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HOPE Therapist Spotlight: Q&A with Hayley Zacharia, MFT Trainee

Updated: Feb 26


Q. What is your name and job title?

A. My name is Hayley Zacharia and I am a Marriage and Family Therapist Trainee


Q. What type of therapy do you specialize in?

A. I’m not sure that I have a specialty at this point. I like to believe that my primary goal is to meet the client where they are at. I do my best to hold space for a client to process, feel safe, be heard, and be given the opportunity to appropriately work through whatever is bringing them in. Each client and each issue is so very different, and it’s important to me that a client feels that they can unload and vulnerably share in the ways that feel most beneficial to them.


Q. What inspired you to become a therapist?

A. As is the case for most, I have walked through my own struggles. During every trial, I had a wonderful therapist step in, and sit with me as I navigated my way through it. I knew early on that I wanted to do the same for others. I want to be a source of encouragement, empathy, support, and a bridge to healing for each of my client’s. I want to provide a place where each person I interact with feels seen, acknowledged, and able to lay there burdens on the table, knowing I will listen, receive them as they are, and walk alongside them.


Q. What is the most rewarding part of being a therapist?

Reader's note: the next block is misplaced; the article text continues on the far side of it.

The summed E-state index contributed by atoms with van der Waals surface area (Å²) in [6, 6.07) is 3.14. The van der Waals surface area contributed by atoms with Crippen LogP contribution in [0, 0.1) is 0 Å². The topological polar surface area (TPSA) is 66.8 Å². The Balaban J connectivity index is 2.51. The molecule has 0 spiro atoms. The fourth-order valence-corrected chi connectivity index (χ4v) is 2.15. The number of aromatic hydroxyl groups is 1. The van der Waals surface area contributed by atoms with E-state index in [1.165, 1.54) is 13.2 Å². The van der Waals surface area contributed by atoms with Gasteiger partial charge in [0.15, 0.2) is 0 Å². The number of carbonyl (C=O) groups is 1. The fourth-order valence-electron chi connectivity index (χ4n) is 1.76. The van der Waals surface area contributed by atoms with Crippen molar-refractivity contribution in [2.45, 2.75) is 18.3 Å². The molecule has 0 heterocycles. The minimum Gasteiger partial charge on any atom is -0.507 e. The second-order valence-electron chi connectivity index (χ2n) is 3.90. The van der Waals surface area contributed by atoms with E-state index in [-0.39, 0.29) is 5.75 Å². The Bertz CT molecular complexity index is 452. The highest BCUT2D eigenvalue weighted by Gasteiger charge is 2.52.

A. Honestly, I am humbled every day that I get the privilege of hearing the stories of such beautifully unique people, as they courageously process their own pain.


Q. What is a quote or piece of advice you like to give to clients?

A. A lot of my interaction with clients is done by attempting to return them to a place of empowerment. I hope that my clients learn to see themselves as worthy, and important. My hope is that they would regain confidence, strength, and pride in the individuality of who they are. Therefore, you will often here me say “you are enough” and “your voice matters”.


Q. What do you know now that you didn’t know when you started your career as a therapist?

A. Sometimes silence is the best therapy. Offering quiet space is often more powerful than conversation.


What is the biggest misconception about therapy?

A. I think the biggest misconception is that a therapist has all the answers. Therapy is not about finding a solution, or giving a to-do list. Therapy is about allowing the client to guide the process, and giving them the opportunity to do that at their own pace, based on their own unique circumstances.


Q. What are your favorite mental health books and/or resources you like to recommend?

A. I love anything by Brene Brown. I’m also a big fan of Glennon Doyle, and Jen Sincero.


Read Hayley's Professional Bio on our staff page here.


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